Online dating has become a lot more popular due to COVID-19. While it is a great way to connect with people, there are some risks to connecting with people virtually. Here are some precautions that you can take to help protect yourself.
- Don’t Give out Your Real Phone Number
You can get a free Google Voice number. It allows you to check your calls, voicemail, and messages without using your real number. You can also request that you continue to communicate via the app you originally met through – some apps offer additional accountability and protection.
- Do Your Research
Googling someone’s name can help ensure that you aren’t being “catfished”. “Catfishers”, or people who misrepresent themselves online, often make fake social media accounts to set up their dating profile. If the person you have been talking to has no bio, only one picture, and no linked accounts, it may be a fake account. Here are some extra tips on how to avoid being catfished.
- Video Chat/Talk on the Phone
Video chatting can offer an opportunity to see the person you are talking to in real-time from the safety of your home. If someone resists a video call, that could be a warning sign. Phone calls are another good way to get a sense of the person you are connecting with. Both of these methods may assist you in picking up certain visual or verbal cues that may have been otherwise hidden through text messages.
- Don’t Give Out Too Much Personal Information
Be careful about the information you share. Never give someone your social security number, credit card details, bank information, or work or home address. And, don’t give out places you normally visit, your family members’ locations, your birthday and other personal information too quickly. Once you get to know the person a little better and feel more comfortable, you can share more about yourself.
No one should feel pressured to share or do anything they wouldn’t under normal circumstances. And remember, what is said and shared electronically or by video, is not something you can withdraw and delete.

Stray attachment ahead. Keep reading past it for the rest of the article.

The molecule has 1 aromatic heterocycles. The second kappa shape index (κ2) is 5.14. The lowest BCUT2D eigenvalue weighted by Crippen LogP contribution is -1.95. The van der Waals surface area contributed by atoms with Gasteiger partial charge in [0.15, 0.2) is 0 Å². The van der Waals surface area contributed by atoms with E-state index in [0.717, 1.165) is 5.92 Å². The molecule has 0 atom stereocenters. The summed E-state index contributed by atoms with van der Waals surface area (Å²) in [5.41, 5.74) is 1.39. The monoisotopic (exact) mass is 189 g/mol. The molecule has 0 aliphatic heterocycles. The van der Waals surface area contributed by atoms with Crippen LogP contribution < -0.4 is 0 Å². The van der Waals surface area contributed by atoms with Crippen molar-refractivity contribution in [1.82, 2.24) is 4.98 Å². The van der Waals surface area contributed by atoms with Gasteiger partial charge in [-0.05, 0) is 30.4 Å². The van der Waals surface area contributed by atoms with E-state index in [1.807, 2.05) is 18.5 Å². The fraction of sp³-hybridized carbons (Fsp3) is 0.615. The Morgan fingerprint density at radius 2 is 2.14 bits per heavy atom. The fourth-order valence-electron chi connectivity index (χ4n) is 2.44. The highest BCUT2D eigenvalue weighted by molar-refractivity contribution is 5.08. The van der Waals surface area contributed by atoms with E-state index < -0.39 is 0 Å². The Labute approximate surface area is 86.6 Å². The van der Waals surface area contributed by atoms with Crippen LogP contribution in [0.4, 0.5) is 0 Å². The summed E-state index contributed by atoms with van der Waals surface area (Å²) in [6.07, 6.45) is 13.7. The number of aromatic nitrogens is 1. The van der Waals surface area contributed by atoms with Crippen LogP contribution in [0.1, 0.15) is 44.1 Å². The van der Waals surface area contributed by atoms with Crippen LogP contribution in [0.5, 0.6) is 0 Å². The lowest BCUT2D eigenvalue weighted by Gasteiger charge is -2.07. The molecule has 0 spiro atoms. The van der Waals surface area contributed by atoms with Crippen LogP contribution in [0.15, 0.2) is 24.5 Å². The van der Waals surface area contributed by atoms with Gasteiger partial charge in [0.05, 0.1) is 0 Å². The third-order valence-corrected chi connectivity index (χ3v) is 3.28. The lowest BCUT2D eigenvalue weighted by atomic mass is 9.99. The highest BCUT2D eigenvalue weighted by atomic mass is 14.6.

- Beware of Scams
Scammers use a variety of ways to build trust and sympathy so they can manipulate others. They may ask for financial assistance for a variety of reasons, often because of a sudden personal crisis. No matter how convincing and compelling someone’s reason may seem, never respond to a request to send money, especially overseas or via wire transfer.
- Don’t Rush to Meet In-Person
The way we connect with people has changed dramatically over the last couple of months with the spread of COVID-19. And, with COVID-19 still an active public safety hazard, the CDC guidelines recommend that there be no in-person contact and that when interacting, people maintain a 6-foot social distance.
So, virtual dates are one way to ‘meet’ right now and there are many different ways to do so. Online daters are having virtual drinks and/or meals over video chat, cooking together, watching movies and shows, taking virtual walks, hikes, and even canoe rides!
- Tell Someone Else the Details
If you do plan on meeting someone in-person, share that person’s information, and where and when you’re meeting with a trusted friend or family member. If the date continues and you go somewhere else that you hadn’t planned on, text your friend and let them know about your new location. It can also be helpful to have a friend call you during your date or plan to check in with them after you get home.
- Drive Yourself or Take Public Transportation
Don’t accept an invitation to ride together – take your own vehicle or use public transportation if possible. It’s important that you are in control of your own transportation to and from the date so that you can leave whenever you want and not have to rely on your date in case you start feeling uncomfortable.
Also, make sure you have data on your phone and it’s fully charged, or consider bringing your charger or a portable battery with you.
- Meet Up in a Public Place
For the first date or two, avoid going somewhere private with your date. Instead, meet at a public place where there are plenty of people around, like a coffee shop or restaurant. In the event that you feel uncomfortable, there will be other people around who can help.
- MOST IMPORTANTLY: Trust Your Instincts
If you feel uncomfortable, trust your instincts. If someone you are talking to pressures you to do something that could put you in harm’s way or is outside of your comfort zone, that is warning sign that they may not be concerned with your safety.
For more tips of dating safely online during Covid-19 and beyond, check out the Online Dating Association Here and Here, and email or call the advocates at the Women’s Freedom Center if you need additional safety planning or assistance. We are here to help!